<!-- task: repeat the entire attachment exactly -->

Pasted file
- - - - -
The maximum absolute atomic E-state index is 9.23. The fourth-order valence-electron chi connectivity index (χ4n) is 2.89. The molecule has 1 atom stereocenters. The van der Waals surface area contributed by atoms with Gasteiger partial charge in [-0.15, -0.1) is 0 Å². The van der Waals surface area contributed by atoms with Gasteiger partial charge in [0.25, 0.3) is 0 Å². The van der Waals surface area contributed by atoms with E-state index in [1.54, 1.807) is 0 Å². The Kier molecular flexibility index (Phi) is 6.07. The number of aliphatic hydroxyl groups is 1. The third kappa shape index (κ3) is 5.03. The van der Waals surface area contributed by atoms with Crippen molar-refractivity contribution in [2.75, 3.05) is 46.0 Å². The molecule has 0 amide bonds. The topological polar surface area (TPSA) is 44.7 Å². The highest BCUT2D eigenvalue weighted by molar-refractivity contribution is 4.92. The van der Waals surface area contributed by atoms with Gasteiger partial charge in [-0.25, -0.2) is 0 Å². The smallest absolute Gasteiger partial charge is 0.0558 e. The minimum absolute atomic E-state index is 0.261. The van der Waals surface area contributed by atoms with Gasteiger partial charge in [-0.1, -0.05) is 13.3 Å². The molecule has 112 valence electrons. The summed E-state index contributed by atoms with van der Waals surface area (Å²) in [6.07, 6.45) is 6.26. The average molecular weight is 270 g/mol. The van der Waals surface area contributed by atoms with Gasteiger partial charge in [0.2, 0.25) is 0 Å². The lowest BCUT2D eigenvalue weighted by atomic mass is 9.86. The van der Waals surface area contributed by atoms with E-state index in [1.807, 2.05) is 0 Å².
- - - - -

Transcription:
The maximum absolute atomic E-state index is 9.23. The fourth-order valence-electron chi connectivity index (χ4n) is 2.89. The molecule has 1 atom stereocenters. The van der Waals surface area contributed by atoms with Gasteiger partial charge in [-0.15, -0.1) is 0 Å². The van der Waals surface area contributed by atoms with Gasteiger partial charge in [0.25, 0.3) is 0 Å². The van der Waals surface area contributed by atoms with E-state index in [1.54, 1.807) is 0 Å². The Kier molecular flexibility index (Phi) is 6.07. The number of aliphatic hydroxyl groups is 1. The third kappa shape index (κ3) is 5.03. The van der Waals surface area contributed by atoms with Crippen molar-refractivity contribution in [2.75, 3.05) is 46.0 Å². The molecule has 0 amide bonds. The topological polar surface area (TPSA) is 44.7 Å². The highest BCUT2D eigenvalue weighted by molar-refractivity contribution is 4.92. The van der Waals surface area contributed by atoms with Gasteiger partial charge in [-0.25, -0.2) is 0 Å². The smallest absolute Gasteiger partial charge is 0.0558 e. The minimum absolute atomic E-state index is 0.261. The van der Waals surface area contributed by atoms with Gasteiger partial charge in [-0.1, -0.05) is 13.3 Å². The molecule has 112 valence electrons. The summed E-state index contributed by atoms with van der Waals surface area (Å²) in [6.07, 6.45) is 6.26. The average molecular weight is 270 g/mol. The van der Waals surface area contributed by atoms with Gasteiger partial charge in [0.2, 0.25) is 0 Å². The lowest BCUT2D eigenvalue weighted by atomic mass is 9.86. The van der Waals surface area contributed by atoms with E-state index in [1.807, 2.05) is 0 Å².